Rocky 1st inning hurts Sabathia; Yankees recover

CC Sabathia was so bad in the first inning of the AL

championship series Friday night that his best pitch might have

been one that bounced off the backstop.

It sure wasn’t the one that Josh Hamilton put over the wall. Or

the four in a row that walked the No. 8 hitter.

Pitching nine days after his last outing, Sabathia opened the

ALCS looking like anything but the ace who led the New York Yankees

to the World Series title last year.

The Yankees found a way to win anyway, turning a 5-0 deficit

when Sabathia left into a 6-5 victory in Game 1.

”They’ve bailed me out before,” Sabathia said. ”I’ve got to

go out and pitch better next time out.”

Sabathia allowed five runs in four innings, by far his worst

start in six postseason games since joining the Yankees. It also

was the shortest of his 36 starts in the regular season and

playoffs in 2010.

”He was definitely off today,” manager Joe Girardi said. ”But

he didn’t give up 10 runs. He kept it at five and we were able to

come back.”

Sabathia wasn’t comfortable from the start.

Tugging at his uniform, stepping on and off the rubber, sweating

heavily, he gave up three runs in the opening inning. It could have

been worse if the pitch that ricocheted off the wall behind home

plate hadn’t turned into an inning-ending out.

”I felt great, I felt strong,” he said. ”I just had no

fastball command. … I don’t want to make any excuses. I couldn’t

throw the ball over the plate.”

With New York using a four-man rotation, Sabathia will be back

on regular rest for his next start in Game 5 on Wednesday night –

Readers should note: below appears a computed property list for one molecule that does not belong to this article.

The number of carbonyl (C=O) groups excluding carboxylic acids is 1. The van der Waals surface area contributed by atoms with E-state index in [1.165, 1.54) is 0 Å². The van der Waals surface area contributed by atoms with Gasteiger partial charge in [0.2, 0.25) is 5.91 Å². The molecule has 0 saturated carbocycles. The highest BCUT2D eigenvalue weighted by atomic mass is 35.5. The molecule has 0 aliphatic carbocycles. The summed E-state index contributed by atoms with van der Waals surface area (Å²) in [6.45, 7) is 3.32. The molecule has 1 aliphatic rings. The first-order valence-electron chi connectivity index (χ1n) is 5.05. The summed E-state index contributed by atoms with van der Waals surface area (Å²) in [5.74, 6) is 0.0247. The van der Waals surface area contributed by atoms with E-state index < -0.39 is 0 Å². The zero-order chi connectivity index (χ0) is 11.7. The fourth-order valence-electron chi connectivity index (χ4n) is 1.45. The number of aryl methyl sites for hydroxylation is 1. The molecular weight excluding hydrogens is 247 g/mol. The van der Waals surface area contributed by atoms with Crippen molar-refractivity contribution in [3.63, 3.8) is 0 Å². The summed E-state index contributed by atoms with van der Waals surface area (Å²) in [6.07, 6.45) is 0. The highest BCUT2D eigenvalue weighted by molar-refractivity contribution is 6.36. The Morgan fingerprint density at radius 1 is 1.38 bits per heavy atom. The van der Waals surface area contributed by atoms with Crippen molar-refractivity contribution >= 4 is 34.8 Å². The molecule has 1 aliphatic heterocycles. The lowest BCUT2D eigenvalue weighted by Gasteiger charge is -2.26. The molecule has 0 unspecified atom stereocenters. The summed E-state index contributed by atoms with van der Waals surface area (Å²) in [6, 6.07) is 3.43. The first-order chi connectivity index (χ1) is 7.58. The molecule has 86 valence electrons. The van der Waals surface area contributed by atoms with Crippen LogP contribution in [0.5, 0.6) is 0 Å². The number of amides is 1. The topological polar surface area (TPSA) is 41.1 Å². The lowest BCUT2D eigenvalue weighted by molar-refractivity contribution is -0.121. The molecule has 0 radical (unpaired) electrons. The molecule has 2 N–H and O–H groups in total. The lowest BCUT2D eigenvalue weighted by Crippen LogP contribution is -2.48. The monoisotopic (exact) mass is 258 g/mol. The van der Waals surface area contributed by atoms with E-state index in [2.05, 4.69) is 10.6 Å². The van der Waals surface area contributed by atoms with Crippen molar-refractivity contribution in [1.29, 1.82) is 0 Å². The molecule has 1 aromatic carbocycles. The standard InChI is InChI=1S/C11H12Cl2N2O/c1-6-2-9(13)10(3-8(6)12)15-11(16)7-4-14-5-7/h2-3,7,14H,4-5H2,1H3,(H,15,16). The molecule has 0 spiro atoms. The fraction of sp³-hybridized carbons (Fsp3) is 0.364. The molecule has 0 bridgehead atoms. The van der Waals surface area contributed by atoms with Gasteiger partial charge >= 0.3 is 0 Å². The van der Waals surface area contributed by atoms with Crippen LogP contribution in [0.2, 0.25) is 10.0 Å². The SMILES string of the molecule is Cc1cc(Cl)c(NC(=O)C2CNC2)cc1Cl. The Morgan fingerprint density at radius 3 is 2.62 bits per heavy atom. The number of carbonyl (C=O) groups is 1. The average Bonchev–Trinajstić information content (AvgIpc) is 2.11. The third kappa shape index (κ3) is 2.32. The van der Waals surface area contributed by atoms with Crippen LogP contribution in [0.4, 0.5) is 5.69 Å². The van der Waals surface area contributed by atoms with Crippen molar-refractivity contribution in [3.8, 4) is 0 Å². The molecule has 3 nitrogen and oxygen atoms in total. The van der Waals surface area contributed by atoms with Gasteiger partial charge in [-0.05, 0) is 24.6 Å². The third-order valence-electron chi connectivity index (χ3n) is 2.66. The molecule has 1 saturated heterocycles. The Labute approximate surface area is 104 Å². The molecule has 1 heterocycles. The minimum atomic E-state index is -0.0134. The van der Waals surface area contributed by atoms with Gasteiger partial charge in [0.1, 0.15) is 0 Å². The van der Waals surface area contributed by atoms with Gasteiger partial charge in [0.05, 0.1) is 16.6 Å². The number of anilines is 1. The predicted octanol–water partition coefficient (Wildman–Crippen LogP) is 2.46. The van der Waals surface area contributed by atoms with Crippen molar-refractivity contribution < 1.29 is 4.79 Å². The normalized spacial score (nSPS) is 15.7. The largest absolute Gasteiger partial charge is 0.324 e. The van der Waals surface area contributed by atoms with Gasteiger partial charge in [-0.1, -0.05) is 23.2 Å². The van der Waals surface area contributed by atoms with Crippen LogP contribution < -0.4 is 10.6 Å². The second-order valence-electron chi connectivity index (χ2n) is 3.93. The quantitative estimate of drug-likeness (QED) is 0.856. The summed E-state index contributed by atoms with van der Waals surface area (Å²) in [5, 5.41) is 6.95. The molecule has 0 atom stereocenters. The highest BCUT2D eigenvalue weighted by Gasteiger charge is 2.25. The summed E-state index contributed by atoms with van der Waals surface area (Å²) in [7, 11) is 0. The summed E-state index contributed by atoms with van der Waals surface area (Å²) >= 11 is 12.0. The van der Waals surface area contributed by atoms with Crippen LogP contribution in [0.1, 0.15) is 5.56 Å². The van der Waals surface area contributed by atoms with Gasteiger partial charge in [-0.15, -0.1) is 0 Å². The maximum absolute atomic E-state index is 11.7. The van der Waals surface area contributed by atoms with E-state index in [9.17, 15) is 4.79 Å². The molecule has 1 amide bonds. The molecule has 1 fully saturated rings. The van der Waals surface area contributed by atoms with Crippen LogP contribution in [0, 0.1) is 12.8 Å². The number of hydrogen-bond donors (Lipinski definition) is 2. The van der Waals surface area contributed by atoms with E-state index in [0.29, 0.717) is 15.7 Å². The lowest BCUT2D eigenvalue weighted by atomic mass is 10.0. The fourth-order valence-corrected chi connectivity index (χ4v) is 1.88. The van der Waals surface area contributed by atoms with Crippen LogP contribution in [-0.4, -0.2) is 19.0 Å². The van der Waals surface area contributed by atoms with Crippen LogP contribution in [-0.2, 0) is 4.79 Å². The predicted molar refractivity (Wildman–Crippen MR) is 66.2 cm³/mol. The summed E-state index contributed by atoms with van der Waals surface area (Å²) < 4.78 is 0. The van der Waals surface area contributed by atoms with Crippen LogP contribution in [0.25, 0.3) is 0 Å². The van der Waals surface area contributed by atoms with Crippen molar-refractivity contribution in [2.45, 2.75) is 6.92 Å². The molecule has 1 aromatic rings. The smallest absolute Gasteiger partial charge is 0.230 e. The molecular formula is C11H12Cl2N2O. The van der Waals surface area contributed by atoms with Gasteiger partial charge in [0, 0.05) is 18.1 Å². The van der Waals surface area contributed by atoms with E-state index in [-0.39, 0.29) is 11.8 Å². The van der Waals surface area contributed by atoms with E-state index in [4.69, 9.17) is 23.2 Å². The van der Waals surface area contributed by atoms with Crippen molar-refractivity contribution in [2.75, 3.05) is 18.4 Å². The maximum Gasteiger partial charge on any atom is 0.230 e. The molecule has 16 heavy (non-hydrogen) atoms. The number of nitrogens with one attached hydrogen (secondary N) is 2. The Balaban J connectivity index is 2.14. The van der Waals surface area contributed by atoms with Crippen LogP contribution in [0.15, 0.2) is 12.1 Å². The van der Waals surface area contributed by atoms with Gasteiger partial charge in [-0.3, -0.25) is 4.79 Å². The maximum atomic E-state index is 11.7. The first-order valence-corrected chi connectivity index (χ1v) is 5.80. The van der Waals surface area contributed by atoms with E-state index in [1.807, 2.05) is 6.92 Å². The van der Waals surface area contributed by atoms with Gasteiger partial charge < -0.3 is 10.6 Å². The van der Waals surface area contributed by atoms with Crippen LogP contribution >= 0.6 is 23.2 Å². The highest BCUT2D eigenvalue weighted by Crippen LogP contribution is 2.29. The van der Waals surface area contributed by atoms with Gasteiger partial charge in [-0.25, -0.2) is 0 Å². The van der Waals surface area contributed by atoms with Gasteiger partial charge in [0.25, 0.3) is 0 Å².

that is, if the series goes that long.

Sabathia wasn’t sharp in the opener last round, either, which he

blamed on a long layoff. He actually had a longer wait this time

but threw more in hopes of keeping his mechanics intact.

It didn’t work.

He opened with a walk, then a hard-hit single. Both scored on

the homer by Hamilton, who had been 1 for 10 against Sabathia. That

put the Yankees down 3-0 before they had recorded an out.

Two more hits and a walk loaded the bases with two outs,

bringing Derek Jeter to the mound for what appeared to be more

advice than encouragement.

Disaster seemed to strike when Sabathia uncorked a pitch that

went to the wall a good 40 feet beyond home plate. Instead, a

perfect carom brought it back to catcher Jorge Posada and he made a

perfect toss to Sabathia covering the plate. He tagged Nelson

Cruz’s left elbow just before his foot reached the plate for the

final out of the inning.

”That’s the difference in the game, maybe,” Girardi said.

”It’s a 6-6 game and maybe we’re still playing.”

Sabathia trudged back to the dugout having thrown 36 pitches

that inning – only 16 strikes. Girardi was astounded that Sabathia

threw 20 balls, calling it ”usually about six innings of work for


”I have to throw more strikes,” Sabathia said. ”When you’re

up, down, all over the place, you don’t get calls. I was trying to

battle and get them to put the ball in play. But I can’t walk


The Rangers got to him again in the fourth, with Michael Young

driving in two runs with a two-out double. Sabathia struck out

Hamilton looking to end the threat, then the big lefty went to the

Yankees dugout and didn’t return.

Sabathia’s line was five runs and six hits, with four walks and

three strikeouts. He also had a balk and a wild pitch. That doesn’t

include the really wild one; it went down as merely a ball because

it led to an out.

The bullpen was as good as Sabathia was bad. Relievers Joba

Chamberlain, Dustin Moseley, Kerry Wood and Mariano Rivera allowed

just one hit and two walks in five innings.

”You had an uncharacteristic start for him, but that happens,”

said Brett Gardner, whose infield single triggered a five-run

eighth inning for the Yankees. ”We’ve got guys in the bullpen who

can come in and shut the door.”

Still, Sabathia’s numbers were a surprise. He was so good last

postseason, especially the ALCS, allowing only two runs over 16

innings and named MVP.

Now the Yankees must hope Sabathia is not headed toward a repeat

of his 2007 ALCS. Pitching for Cleveland, he was crushed in Games 1

and 5.

One bit of relief for New York was that Sabathia didn’t get hurt

on the play at the plate.

Then again, Girardi said, ”If there is a collision at home

plate, CC is going to win most of them.”